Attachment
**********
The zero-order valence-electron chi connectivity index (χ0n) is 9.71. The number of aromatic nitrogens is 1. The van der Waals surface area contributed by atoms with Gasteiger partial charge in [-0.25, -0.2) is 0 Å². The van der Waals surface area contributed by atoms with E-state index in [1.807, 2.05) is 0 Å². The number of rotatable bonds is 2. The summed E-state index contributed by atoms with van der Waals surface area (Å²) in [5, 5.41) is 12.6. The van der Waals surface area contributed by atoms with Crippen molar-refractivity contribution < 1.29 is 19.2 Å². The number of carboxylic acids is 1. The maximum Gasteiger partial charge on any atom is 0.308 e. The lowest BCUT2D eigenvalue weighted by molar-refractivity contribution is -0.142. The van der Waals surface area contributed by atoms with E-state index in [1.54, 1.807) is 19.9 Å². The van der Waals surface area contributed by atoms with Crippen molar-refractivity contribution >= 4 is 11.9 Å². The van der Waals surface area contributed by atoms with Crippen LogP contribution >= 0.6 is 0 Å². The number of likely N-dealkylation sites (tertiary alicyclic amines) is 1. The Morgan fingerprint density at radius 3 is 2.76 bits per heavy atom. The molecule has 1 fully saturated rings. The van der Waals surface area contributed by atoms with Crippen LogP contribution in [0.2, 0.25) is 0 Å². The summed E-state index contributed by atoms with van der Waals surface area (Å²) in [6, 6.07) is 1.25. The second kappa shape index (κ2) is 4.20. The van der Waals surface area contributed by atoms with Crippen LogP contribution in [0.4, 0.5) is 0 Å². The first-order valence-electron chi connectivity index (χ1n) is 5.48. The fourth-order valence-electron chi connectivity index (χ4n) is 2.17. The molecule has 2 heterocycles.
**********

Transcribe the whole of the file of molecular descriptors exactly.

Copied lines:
The zero-order valence-electron chi connectivity index (χ0n) is 9.71. The number of aromatic nitrogens is 1. The van der Waals surface area contributed by atoms with Gasteiger partial charge in [-0.25, -0.2) is 0 Å². The van der Waals surface area contributed by atoms with E-state index in [1.807, 2.05) is 0 Å². The number of rotatable bonds is 2. The summed E-state index contributed by atoms with van der Waals surface area (Å²) in [5, 5.41) is 12.6. The van der Waals surface area contributed by atoms with Crippen molar-refractivity contribution < 1.29 is 19.2 Å². The number of carboxylic acids is 1. The maximum Gasteiger partial charge on any atom is 0.308 e. The lowest BCUT2D eigenvalue weighted by molar-refractivity contribution is -0.142. The van der Waals surface area contributed by atoms with E-state index in [1.54, 1.807) is 19.9 Å². The van der Waals surface area contributed by atoms with Crippen molar-refractivity contribution >= 4 is 11.9 Å². The van der Waals surface area contributed by atoms with Crippen LogP contribution >= 0.6 is 0 Å². The number of likely N-dealkylation sites (tertiary alicyclic amines) is 1. The Morgan fingerprint density at radius 3 is 2.76 bits per heavy atom. The molecule has 1 fully saturated rings. The van der Waals surface area contributed by atoms with Crippen LogP contribution in [0.2, 0.25) is 0 Å². The summed E-state index contributed by atoms with van der Waals surface area (Å²) in [6, 6.07) is 1.25. The second kappa shape index (κ2) is 4.20. The van der Waals surface area contributed by atoms with Crippen LogP contribution in [0.4, 0.5) is 0 Å². The first-order valence-electron chi connectivity index (χ1n) is 5.48. The fourth-order valence-electron chi connectivity index (χ4n) is 2.17. The molecule has 2 heterocycles.